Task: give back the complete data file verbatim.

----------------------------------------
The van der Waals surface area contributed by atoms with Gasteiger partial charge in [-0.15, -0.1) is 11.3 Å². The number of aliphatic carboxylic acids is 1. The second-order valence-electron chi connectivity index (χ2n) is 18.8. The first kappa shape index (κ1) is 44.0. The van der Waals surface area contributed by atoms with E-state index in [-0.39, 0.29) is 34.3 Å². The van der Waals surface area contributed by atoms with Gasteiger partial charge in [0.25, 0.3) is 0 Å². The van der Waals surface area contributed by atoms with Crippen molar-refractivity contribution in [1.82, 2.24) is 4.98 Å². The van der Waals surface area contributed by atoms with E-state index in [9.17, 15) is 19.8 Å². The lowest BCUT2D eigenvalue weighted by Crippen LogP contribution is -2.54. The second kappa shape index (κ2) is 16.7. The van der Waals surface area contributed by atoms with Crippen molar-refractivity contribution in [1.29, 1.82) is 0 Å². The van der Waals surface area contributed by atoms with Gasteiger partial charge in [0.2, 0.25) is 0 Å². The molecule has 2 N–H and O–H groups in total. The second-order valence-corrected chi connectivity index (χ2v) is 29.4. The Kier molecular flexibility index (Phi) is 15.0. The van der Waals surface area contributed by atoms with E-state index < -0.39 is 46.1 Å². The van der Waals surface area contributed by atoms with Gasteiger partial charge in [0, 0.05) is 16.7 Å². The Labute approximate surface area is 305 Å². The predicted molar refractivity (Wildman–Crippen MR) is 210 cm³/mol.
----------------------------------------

The van der Waals surface area contributed by atoms with Gasteiger partial charge in [-0.15, -0.1) is 11.3 Å². The number of aliphatic carboxylic acids is 1. The second-order valence-electron chi connectivity index (χ2n) is 18.8. The first kappa shape index (κ1) is 44.0. The van der Waals surface area contributed by atoms with E-state index in [-0.39, 0.29) is 34.3 Å². The van der Waals surface area contributed by atoms with Gasteiger partial charge in [0.25, 0.3) is 0 Å². The van der Waals surface area contributed by atoms with Crippen molar-refractivity contribution in [1.82, 2.24) is 4.98 Å². The van der Waals surface area contributed by atoms with E-state index in [9.17, 15) is 19.8 Å². The lowest BCUT2D eigenvalue weighted by Crippen LogP contribution is -2.54. The second kappa shape index (κ2) is 16.7. The van der Waals surface area contributed by atoms with Crippen molar-refractivity contribution in [1.29, 1.82) is 0 Å². The van der Waals surface area contributed by atoms with Gasteiger partial charge in [0.2, 0.25) is 0 Å². The molecule has 2 N–H and O–H groups in total. The second-order valence-corrected chi connectivity index (χ2v) is 29.4. The Kier molecular flexibility index (Phi) is 15.0. The van der Waals surface area contributed by atoms with E-state index < -0.39 is 46.1 Å². The van der Waals surface area contributed by atoms with Gasteiger partial charge in [0, 0.05) is 16.7 Å². The Labute approximate surface area is 305 Å². The predicted molar refractivity (Wildman–Crippen MR) is 210 cm³/mol.